This is a Sony EVO-9500A (old 8mm tape player/recorder). Picture of the PCB in a Sony EVO-9500A showing the mystery component What is the cartridge fuse style component? It is 1/4" by 1 1/8" about the same size as a 3AG fuse. It has a scale on the front going from 0 to 10 and looks like a thermometer. The only markings on it are on the back "FC". The PCB has its slot labeled "FC901" (as can be seen in the last picture).

This thing reads about 3.2k ohms resistance (readings fluctuate quite a bit 10k on the high end down to 2k ohms).

I'm not sure if those reading can even help because I don't know if this component even works. (The tape player is not sending video or audio out, which is what started all this.)

close up of the thing, front and back

slot on the PCB for the thing. labeled "FC901"

So what is that thing and what does it do?

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    \$\begingroup\$ That is an industrial grade unit, not a home recorder, as might be found in cable TV studios or an ENG truck. \$\endgroup\$ Commented Jun 4, 2017 at 3:00
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    \$\begingroup\$ The fuse has an on-board thermometer, which is obviously in the red. You need to replace with an OEM "Thermo-Fuse(TM)." \$\endgroup\$ Commented Jun 6, 2017 at 17:49
  • \$\begingroup\$ Did You replace it finally with something else ? \$\endgroup\$ Commented Feb 7, 2022 at 14:59

3 Answers 3


It is an electrochemical hour meter, historically a thin tube filled with mercury with a drop of an electrolyte, current flowing causes ions of mercury to be transported across the electrolyte moving the bubble of electrolyte along the scale.

It almost certainly still works just fine, but will gradually move back the other way if fitted in reverse....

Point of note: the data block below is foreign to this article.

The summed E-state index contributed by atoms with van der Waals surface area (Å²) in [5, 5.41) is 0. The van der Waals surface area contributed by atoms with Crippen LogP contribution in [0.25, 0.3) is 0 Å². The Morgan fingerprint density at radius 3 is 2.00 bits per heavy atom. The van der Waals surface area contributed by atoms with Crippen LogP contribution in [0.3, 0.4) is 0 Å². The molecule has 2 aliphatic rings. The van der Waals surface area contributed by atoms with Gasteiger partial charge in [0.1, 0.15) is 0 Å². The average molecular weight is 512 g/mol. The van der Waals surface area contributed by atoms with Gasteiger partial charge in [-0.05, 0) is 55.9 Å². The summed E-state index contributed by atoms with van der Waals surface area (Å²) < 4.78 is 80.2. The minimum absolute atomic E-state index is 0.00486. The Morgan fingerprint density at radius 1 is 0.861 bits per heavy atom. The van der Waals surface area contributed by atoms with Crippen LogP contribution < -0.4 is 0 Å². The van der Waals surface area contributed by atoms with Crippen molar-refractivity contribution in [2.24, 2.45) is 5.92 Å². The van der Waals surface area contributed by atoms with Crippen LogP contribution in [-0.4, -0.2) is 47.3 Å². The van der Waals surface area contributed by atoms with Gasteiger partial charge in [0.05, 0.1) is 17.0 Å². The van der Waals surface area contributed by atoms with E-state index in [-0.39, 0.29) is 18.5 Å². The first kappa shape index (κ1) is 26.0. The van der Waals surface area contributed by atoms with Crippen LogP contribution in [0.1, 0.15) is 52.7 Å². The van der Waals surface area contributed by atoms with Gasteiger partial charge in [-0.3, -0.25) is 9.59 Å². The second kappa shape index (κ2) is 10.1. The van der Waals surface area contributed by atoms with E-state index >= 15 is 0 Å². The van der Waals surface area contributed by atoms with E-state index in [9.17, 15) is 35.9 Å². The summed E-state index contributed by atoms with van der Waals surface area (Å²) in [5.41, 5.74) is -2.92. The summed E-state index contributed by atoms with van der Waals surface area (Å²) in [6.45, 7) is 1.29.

You don't see them much anymore, counters in non volatile RAM being cheaper and more convenient.

  • \$\begingroup\$ Do you happen to know the scale of the hour meter? Is the 0 - 10 hours, days, years? \$\endgroup\$
    – David
    Commented Jun 2, 2017 at 16:40
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    \$\begingroup\$ Depends on the current level, clearly as the process is ion transfer. I would guess from the board labelling that in that application 0->2000Hrs, giving a reading of about 1200Hrs. Sounds reasonable for something like head drum operating hours? \$\endgroup\$
    – Dan Mills
    Commented Jun 2, 2017 at 16:49
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    \$\begingroup\$ 12k hours? That's a lot of movies. \$\endgroup\$
    – JAB
    Commented Jun 2, 2017 at 19:55
  • \$\begingroup\$ I thought it was mercury based. \$\endgroup\$ Commented Jun 2, 2017 at 20:41

The text beside the mounting clips says "X 200 Hour", so I'd guess that it records operating time of the tape player.

  • \$\begingroup\$ The Red mark is at 6 of 10. \$\endgroup\$ Commented Jun 2, 2017 at 15:25

These were common on Japanese professional video recorders from the 1980s. I believe it's a a capillary tube of mercury and was told back then that they can be reversed. The helical scan heads typically had a life of around 300 hours and various pullies and belts also needed periodic replacement. The counter was non-resettable, so a reliable indicator of the life of the machine. In my experience, the machines were just as likely to become obsolete as to wear out!


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